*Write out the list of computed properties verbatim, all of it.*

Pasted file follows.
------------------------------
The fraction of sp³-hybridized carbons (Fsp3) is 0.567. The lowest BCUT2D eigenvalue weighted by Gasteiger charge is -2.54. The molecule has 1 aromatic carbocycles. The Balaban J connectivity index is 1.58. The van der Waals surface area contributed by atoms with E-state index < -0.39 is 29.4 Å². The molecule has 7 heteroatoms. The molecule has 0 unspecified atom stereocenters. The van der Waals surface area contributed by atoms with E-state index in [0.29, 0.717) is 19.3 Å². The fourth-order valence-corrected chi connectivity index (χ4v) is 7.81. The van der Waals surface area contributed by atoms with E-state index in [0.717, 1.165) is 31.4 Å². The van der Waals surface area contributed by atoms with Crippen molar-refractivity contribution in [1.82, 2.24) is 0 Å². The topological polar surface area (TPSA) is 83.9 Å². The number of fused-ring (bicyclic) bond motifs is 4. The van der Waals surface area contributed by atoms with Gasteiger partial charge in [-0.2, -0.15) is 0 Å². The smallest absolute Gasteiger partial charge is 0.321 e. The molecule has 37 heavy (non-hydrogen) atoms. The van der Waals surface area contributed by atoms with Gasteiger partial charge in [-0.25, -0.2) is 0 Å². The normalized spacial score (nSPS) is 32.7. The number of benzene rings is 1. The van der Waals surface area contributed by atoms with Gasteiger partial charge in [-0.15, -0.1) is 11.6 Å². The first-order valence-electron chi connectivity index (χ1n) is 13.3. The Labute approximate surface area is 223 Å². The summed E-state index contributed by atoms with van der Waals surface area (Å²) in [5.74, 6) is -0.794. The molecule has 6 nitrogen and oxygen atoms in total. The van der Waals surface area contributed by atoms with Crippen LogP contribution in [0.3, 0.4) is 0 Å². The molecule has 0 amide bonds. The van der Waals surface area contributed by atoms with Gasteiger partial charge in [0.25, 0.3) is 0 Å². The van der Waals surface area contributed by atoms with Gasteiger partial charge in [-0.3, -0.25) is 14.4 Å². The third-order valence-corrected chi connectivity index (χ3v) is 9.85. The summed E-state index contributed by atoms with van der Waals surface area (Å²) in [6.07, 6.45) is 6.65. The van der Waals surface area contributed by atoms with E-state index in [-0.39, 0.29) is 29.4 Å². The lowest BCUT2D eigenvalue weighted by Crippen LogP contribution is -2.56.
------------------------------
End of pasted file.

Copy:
The fraction of sp³-hybridized carbons (Fsp3) is 0.567. The lowest BCUT2D eigenvalue weighted by Gasteiger charge is -2.54. The molecule has 1 aromatic carbocycles. The Balaban J connectivity index is 1.58. The van der Waals surface area contributed by atoms with E-state index < -0.39 is 29.4 Å². The molecule has 7 heteroatoms. The molecule has 0 unspecified atom stereocenters. The van der Waals surface area contributed by atoms with E-state index in [0.29, 0.717) is 19.3 Å². The fourth-order valence-corrected chi connectivity index (χ4v) is 7.81. The van der Waals surface area contributed by atoms with E-state index in [0.717, 1.165) is 31.4 Å². The van der Waals surface area contributed by atoms with Crippen molar-refractivity contribution in [1.82, 2.24) is 0 Å². The topological polar surface area (TPSA) is 83.9 Å². The number of fused-ring (bicyclic) bond motifs is 4. The van der Waals surface area contributed by atoms with Gasteiger partial charge in [-0.2, -0.15) is 0 Å². The smallest absolute Gasteiger partial charge is 0.321 e. The molecule has 37 heavy (non-hydrogen) atoms. The van der Waals surface area contributed by atoms with Gasteiger partial charge in [-0.25, -0.2) is 0 Å². The normalized spacial score (nSPS) is 32.7. The number of benzene rings is 1. The van der Waals surface area contributed by atoms with Gasteiger partial charge in [-0.15, -0.1) is 11.6 Å². The first-order valence-electron chi connectivity index (χ1n) is 13.3. The Labute approximate surface area is 223 Å². The summed E-state index contributed by atoms with van der Waals surface area (Å²) in [5.74, 6) is -0.794. The molecule has 6 nitrogen and oxygen atoms in total. The van der Waals surface area contributed by atoms with Crippen LogP contribution in [0.3, 0.4) is 0 Å². The molecule has 0 amide bonds. The van der Waals surface area contributed by atoms with Gasteiger partial charge in [0.25, 0.3) is 0 Å². The van der Waals surface area contributed by atoms with Gasteiger partial charge in [-0.3, -0.25) is 14.4 Å². The third-order valence-corrected chi connectivity index (χ3v) is 9.85. The summed E-state index contributed by atoms with van der Waals surface area (Å²) in [6.07, 6.45) is 6.65. The van der Waals surface area contributed by atoms with E-state index in [-0.39, 0.29) is 29.4 Å². The lowest BCUT2D eigenvalue weighted by Crippen LogP contribution is -2.56.